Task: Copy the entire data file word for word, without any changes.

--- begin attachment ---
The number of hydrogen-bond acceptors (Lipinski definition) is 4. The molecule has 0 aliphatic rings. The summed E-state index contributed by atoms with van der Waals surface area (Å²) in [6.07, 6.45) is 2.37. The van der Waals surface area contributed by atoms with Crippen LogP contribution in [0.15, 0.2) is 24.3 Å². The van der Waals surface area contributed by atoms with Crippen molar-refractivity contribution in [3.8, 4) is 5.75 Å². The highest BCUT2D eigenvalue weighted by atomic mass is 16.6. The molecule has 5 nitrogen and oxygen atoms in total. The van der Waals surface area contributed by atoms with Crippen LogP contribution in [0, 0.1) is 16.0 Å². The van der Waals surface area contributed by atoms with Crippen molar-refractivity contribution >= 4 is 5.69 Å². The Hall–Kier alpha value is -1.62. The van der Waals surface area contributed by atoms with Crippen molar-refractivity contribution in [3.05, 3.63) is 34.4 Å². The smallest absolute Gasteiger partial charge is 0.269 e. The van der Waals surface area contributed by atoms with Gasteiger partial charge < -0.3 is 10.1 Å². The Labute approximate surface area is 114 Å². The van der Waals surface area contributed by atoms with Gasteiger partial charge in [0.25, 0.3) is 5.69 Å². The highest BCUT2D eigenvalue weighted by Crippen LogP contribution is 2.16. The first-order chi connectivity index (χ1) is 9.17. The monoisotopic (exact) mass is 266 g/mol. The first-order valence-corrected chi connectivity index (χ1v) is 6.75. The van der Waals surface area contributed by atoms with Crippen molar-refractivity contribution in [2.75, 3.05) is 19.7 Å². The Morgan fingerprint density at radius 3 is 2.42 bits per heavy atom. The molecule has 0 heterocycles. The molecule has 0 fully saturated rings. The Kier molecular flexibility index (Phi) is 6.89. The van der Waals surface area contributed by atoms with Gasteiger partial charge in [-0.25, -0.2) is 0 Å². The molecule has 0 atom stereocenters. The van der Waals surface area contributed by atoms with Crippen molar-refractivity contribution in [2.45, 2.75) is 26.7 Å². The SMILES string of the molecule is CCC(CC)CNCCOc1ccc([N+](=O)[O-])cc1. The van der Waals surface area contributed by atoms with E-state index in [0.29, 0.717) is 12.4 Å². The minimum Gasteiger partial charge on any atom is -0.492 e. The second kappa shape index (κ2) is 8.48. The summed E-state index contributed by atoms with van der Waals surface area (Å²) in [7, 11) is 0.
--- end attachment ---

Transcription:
The number of hydrogen-bond acceptors (Lipinski definition) is 4. The molecule has 0 aliphatic rings. The summed E-state index contributed by atoms with van der Waals surface area (Å²) in [6.07, 6.45) is 2.37. The van der Waals surface area contributed by atoms with Crippen LogP contribution in [0.15, 0.2) is 24.3 Å². The van der Waals surface area contributed by atoms with Crippen molar-refractivity contribution in [3.8, 4) is 5.75 Å². The highest BCUT2D eigenvalue weighted by atomic mass is 16.6. The molecule has 5 nitrogen and oxygen atoms in total. The van der Waals surface area contributed by atoms with Crippen LogP contribution in [0, 0.1) is 16.0 Å². The van der Waals surface area contributed by atoms with Crippen molar-refractivity contribution >= 4 is 5.69 Å². The Hall–Kier alpha value is -1.62. The van der Waals surface area contributed by atoms with Crippen molar-refractivity contribution in [3.05, 3.63) is 34.4 Å². The smallest absolute Gasteiger partial charge is 0.269 e. The van der Waals surface area contributed by atoms with Gasteiger partial charge < -0.3 is 10.1 Å². The Labute approximate surface area is 114 Å². The van der Waals surface area contributed by atoms with Gasteiger partial charge in [0.25, 0.3) is 5.69 Å². The highest BCUT2D eigenvalue weighted by Crippen LogP contribution is 2.16. The first-order chi connectivity index (χ1) is 9.17. The monoisotopic (exact) mass is 266 g/mol. The first-order valence-corrected chi connectivity index (χ1v) is 6.75. The van der Waals surface area contributed by atoms with Crippen molar-refractivity contribution in [2.75, 3.05) is 19.7 Å². The Morgan fingerprint density at radius 3 is 2.42 bits per heavy atom. The molecule has 0 heterocycles. The molecule has 0 fully saturated rings. The Kier molecular flexibility index (Phi) is 6.89. The van der Waals surface area contributed by atoms with Gasteiger partial charge in [-0.25, -0.2) is 0 Å². The molecule has 0 atom stereocenters. The van der Waals surface area contributed by atoms with Crippen molar-refractivity contribution in [2.45, 2.75) is 26.7 Å². The SMILES string of the molecule is CCC(CC)CNCCOc1ccc([N+](=O)[O-])cc1. The van der Waals surface area contributed by atoms with E-state index in [0.29, 0.717) is 12.4 Å². The minimum Gasteiger partial charge on any atom is -0.492 e. The second kappa shape index (κ2) is 8.48. The summed E-state index contributed by atoms with van der Waals surface area (Å²) in [7, 11) is 0.